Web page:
Moderation: A Challenge from the Earth Element


I consider myself a “yes” person. Yes, I want to climb that mountain, yes, I want to dance around sweaty at the show, yes, I want to sit quietly and talk about the moon. Yes, I want to eat fried chicken with my fingers. Yes, I want to make elderberry syrup and take it daily to stay healthy through the winter. Yes, chocolate cake is one of my favorite foods. Yes, I feel better when I avoid sugar and eat mostly cooked vegetables and protein.

Moderation is a “yes” person’s best and most challenging friend. It asks us to say, “no,” “maybe” or “just a little” more often than we’d like. But it allows for a settledness. An opportunity for quiet. With internal reflection, the true answer can reveal itself. And it doesn’t ask us to deny ourselves the things that bring us joy. It just asks for balance.

We don’t live in a moderate world. We live in an environment of extremes, that makes us feel guilty for our indulgences and also prone to binging. But what if we can have it all? Just not all of the time.

Moderation is an interesting concept, seemingly almost contrary to our human nature. As I sit with patients I sense an extremism in how many approach life. And I find it in myself. That, “To hell with it!'“ attitude if I am going to indulge. The impulse to stay out all night, eat the whole cake, push oneself beyond the obvious limitations. We do this for many reasons: our highly capitalist, production-based society, our own needs, goals and desires in our busy lives, our lack of modeling on how to live moderately.

Diets of extremity are prevalent. Folks want to lose weight, have more energy, feel better and avoid the foods that upset their digestion and mental health. These are all understandable motivations to adjust one’s lifestyle. But so commonly it is the extreme adjustments people are drawn to. The “Change your life in 30 days!” model. The truth is that these habits are much less likely to last, and to benefit us in the long run. Maybe we just need to eat less and chew more. Cut back on the things we know don’t sit right with us.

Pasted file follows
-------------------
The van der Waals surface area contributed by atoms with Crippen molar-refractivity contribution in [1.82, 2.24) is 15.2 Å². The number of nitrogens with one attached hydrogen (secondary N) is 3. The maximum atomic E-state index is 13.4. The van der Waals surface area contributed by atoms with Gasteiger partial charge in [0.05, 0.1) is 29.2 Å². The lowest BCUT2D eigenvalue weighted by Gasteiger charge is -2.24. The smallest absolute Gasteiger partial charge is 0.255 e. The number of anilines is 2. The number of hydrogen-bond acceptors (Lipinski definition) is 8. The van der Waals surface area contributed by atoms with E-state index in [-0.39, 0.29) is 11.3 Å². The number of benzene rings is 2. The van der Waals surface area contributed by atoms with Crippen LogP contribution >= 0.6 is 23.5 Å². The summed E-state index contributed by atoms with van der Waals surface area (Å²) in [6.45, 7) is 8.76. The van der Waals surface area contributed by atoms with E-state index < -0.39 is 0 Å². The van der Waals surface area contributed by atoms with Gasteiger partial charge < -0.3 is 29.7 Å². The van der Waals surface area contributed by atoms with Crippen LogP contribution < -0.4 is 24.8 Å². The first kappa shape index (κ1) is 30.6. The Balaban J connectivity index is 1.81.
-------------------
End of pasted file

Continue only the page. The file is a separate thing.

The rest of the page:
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Sure, the occasional fast or very restricted diet can be helpful, especially when one is ill or uncomfortable. Yes, when a person has food allergies and intolerances it is recommended to avoid those foods. At least for a while. And addiction may require substances to be strictly avoided. For very sick people diet can make a huge impact on recovery. But does our extremism end up biting us in the backside more often than it helps us? Does it set us up for failure and disappointment in ourselves?

Moderation offers many lessons, but I hope that one of them is an ease and gentleness with the self. Moderation allows us to not be perfect. It sets achievable goals, a reasonable pace. It accepts our flaws and also encourages us to aim higher.

I often look to Buddhist principles for inspiration and I am seldom disappointed. In the Buddhist tradition that I follow, we use a meal practice called Oryoki, which feels to me like a perfect lesson in moderation. The word Oryoki is often translated to mean “just the right amount” and it is the practice of serving, eating and tidying up after a meal with efficiency.

An Oryoki set consists of three bowls that nest together, a spoon, chopsticks, a napkin, a wiping rag and a small rubber or wooden spatula or setsu. These are all stacked precisely and wrapped tidily in a larger cloth. When food is served, the bowls are laid out in order, with the main dish in the largest bowl and often pickles or a small side dish in the smallest.


The meal is served, eaten and the bowls are cleaned in silence or with prayer. Once the food is gone, water or tea is poured between the bowls and the spatula and rag are used to clean those and the utensils. By the end of the meal the bowls are cleaned, stacked and wrapped in the knotted cloth, ready for the next meal. This is conducted simply, with few steps to allow for deep meditation while eating. For intention with every movement.